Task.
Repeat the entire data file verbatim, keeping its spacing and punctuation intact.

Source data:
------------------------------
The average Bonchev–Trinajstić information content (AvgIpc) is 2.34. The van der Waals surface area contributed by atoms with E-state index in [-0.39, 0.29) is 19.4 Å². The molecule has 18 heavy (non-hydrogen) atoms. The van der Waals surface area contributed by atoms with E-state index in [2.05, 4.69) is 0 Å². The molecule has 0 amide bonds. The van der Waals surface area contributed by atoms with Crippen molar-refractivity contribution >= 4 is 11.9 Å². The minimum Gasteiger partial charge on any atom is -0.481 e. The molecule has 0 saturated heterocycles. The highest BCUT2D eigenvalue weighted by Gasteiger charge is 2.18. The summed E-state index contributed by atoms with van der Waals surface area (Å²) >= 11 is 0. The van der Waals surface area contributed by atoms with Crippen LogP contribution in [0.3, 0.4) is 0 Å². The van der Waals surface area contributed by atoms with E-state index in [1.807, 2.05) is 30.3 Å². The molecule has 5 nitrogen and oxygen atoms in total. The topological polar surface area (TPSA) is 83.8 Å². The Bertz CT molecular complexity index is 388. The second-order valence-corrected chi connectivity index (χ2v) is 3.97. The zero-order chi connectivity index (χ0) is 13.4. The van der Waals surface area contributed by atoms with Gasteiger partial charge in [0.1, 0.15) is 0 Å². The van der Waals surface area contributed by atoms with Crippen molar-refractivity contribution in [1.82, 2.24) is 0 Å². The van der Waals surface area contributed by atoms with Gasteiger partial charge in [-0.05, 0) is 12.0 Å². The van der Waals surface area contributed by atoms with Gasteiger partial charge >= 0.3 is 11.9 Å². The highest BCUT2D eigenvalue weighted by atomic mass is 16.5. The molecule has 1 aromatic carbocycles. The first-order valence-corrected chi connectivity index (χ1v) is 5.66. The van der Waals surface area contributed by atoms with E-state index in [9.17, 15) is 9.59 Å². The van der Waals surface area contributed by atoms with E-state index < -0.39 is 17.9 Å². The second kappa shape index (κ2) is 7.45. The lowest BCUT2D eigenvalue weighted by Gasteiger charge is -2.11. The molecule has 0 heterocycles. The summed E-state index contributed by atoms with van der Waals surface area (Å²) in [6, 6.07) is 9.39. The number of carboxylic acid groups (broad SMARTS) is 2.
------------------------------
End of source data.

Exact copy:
The average Bonchev–Trinajstić information content (AvgIpc) is 2.34. The van der Waals surface area contributed by atoms with E-state index in [-0.39, 0.29) is 19.4 Å². The molecule has 18 heavy (non-hydrogen) atoms. The van der Waals surface area contributed by atoms with E-state index in [2.05, 4.69) is 0 Å². The molecule has 0 amide bonds. The van der Waals surface area contributed by atoms with Crippen molar-refractivity contribution >= 4 is 11.9 Å². The minimum Gasteiger partial charge on any atom is -0.481 e. The molecule has 0 saturated heterocycles. The highest BCUT2D eigenvalue weighted by Gasteiger charge is 2.18. The summed E-state index contributed by atoms with van der Waals surface area (Å²) >= 11 is 0. The van der Waals surface area contributed by atoms with Crippen LogP contribution in [0.3, 0.4) is 0 Å². The van der Waals surface area contributed by atoms with E-state index in [1.807, 2.05) is 30.3 Å². The molecule has 5 nitrogen and oxygen atoms in total. The topological polar surface area (TPSA) is 83.8 Å². The Bertz CT molecular complexity index is 388. The second-order valence-corrected chi connectivity index (χ2v) is 3.97. The zero-order chi connectivity index (χ0) is 13.4. The van der Waals surface area contributed by atoms with Gasteiger partial charge in [0.1, 0.15) is 0 Å². The van der Waals surface area contributed by atoms with Crippen molar-refractivity contribution in [1.82, 2.24) is 0 Å². The van der Waals surface area contributed by atoms with Gasteiger partial charge in [-0.05, 0) is 12.0 Å². The van der Waals surface area contributed by atoms with Gasteiger partial charge >= 0.3 is 11.9 Å². The highest BCUT2D eigenvalue weighted by atomic mass is 16.5. The molecule has 1 aromatic carbocycles. The first-order valence-corrected chi connectivity index (χ1v) is 5.66. The van der Waals surface area contributed by atoms with E-state index in [9.17, 15) is 9.59 Å². The van der Waals surface area contributed by atoms with E-state index < -0.39 is 17.9 Å². The second kappa shape index (κ2) is 7.45. The lowest BCUT2D eigenvalue weighted by Gasteiger charge is -2.11. The molecule has 0 heterocycles. The summed E-state index contributed by atoms with van der Waals surface area (Å²) in [6, 6.07) is 9.39. The number of carboxylic acid groups (broad SMARTS) is 2.